Why do states—and nonstate actors—choose to use armed drones as weapons of war? How does that decision affect these actors’ international reputations? How do questions of law and morality intersect when it comes to drones? And, perhaps most fundamentally, beyond impacting the character of warfare, to what extent will armed, networked, and unmanned platforms change geopolitical dynamics and balances of power? In short, how will they affect global order?
Those are among the questions tackled in this episode of the Modern War Institute Podcast. In it, John Amble is joined by Paul Lushenko, coeditor of a new book, Drones and Global Order: Implications of Remote Warfare for International Society. As many listeners will know, there is a vast and growing literature on the subject of drone warfare. But there has been comparatively less attention paid to the overarching question of the effects of drone proliferation on international order. This question includes aspects of law, legitimacy, domestic politics, and more—all of which are covered in the this episode’s discussion.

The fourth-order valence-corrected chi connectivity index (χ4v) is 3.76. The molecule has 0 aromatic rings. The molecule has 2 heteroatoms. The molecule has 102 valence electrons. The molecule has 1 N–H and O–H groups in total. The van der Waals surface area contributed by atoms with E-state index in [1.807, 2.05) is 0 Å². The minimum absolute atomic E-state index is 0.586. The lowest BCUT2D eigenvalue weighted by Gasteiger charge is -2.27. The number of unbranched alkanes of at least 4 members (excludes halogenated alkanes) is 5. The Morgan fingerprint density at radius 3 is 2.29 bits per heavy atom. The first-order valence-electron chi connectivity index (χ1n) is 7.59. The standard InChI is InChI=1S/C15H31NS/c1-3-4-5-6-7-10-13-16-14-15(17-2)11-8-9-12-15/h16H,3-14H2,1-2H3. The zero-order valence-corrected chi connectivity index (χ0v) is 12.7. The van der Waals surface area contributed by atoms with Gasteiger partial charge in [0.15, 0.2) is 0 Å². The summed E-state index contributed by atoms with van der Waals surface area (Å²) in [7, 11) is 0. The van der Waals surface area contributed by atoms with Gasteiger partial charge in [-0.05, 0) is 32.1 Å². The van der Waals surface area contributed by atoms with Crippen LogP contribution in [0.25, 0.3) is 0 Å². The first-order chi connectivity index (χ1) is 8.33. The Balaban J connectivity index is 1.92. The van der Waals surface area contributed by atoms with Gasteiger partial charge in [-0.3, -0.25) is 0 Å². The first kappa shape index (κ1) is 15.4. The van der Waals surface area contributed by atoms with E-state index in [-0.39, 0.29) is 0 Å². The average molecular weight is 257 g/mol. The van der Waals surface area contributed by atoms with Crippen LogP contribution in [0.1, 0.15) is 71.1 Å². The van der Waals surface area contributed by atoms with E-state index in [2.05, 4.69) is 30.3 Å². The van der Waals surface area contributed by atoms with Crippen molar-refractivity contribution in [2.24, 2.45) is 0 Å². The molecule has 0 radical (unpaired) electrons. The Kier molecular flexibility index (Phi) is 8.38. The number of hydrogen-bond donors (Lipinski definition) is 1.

You can listen to the full episode below. And if you aren’t already subscribed to the MWI Podcast, be sure to find it on Apple Podcasts, Stitcher, or your favorite podcast app so you don’t miss an episode. While you’re there, please take just a moment to leave the podcast a rating or give it a review!
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